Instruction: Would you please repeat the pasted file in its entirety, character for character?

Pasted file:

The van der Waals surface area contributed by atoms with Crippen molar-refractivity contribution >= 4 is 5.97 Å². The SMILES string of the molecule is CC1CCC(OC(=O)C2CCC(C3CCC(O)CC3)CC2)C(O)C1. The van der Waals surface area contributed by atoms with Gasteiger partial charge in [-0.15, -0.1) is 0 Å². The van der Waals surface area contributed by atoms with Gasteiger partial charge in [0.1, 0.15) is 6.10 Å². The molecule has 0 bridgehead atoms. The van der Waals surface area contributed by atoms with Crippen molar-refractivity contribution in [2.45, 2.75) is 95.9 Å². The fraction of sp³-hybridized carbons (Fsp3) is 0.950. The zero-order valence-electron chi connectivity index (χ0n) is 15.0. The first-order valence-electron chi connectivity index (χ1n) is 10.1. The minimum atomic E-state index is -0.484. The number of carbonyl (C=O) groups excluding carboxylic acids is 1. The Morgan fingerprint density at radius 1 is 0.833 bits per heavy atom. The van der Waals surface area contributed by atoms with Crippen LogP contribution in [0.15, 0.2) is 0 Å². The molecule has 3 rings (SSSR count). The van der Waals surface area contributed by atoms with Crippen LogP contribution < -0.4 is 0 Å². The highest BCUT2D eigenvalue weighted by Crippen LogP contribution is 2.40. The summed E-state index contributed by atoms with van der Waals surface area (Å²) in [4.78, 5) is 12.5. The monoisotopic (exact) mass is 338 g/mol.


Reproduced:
The van der Waals surface area contributed by atoms with Crippen molar-refractivity contribution >= 4 is 5.97 Å². The SMILES string of the molecule is CC1CCC(OC(=O)C2CCC(C3CCC(O)CC3)CC2)C(O)C1. The van der Waals surface area contributed by atoms with Gasteiger partial charge in [-0.15, -0.1) is 0 Å². The van der Waals surface area contributed by atoms with Gasteiger partial charge in [0.1, 0.15) is 6.10 Å². The molecule has 0 bridgehead atoms. The van der Waals surface area contributed by atoms with Crippen molar-refractivity contribution in [2.45, 2.75) is 95.9 Å². The fraction of sp³-hybridized carbons (Fsp3) is 0.950. The zero-order valence-electron chi connectivity index (χ0n) is 15.0. The first-order valence-electron chi connectivity index (χ1n) is 10.1. The minimum atomic E-state index is -0.484. The number of carbonyl (C=O) groups excluding carboxylic acids is 1. The Morgan fingerprint density at radius 1 is 0.833 bits per heavy atom. The van der Waals surface area contributed by atoms with Crippen LogP contribution in [0.15, 0.2) is 0 Å². The molecule has 3 rings (SSSR count). The van der Waals surface area contributed by atoms with Crippen LogP contribution < -0.4 is 0 Å². The highest BCUT2D eigenvalue weighted by Crippen LogP contribution is 2.40. The summed E-state index contributed by atoms with van der Waals surface area (Å²) in [4.78, 5) is 12.5. The monoisotopic (exact) mass is 338 g/mol.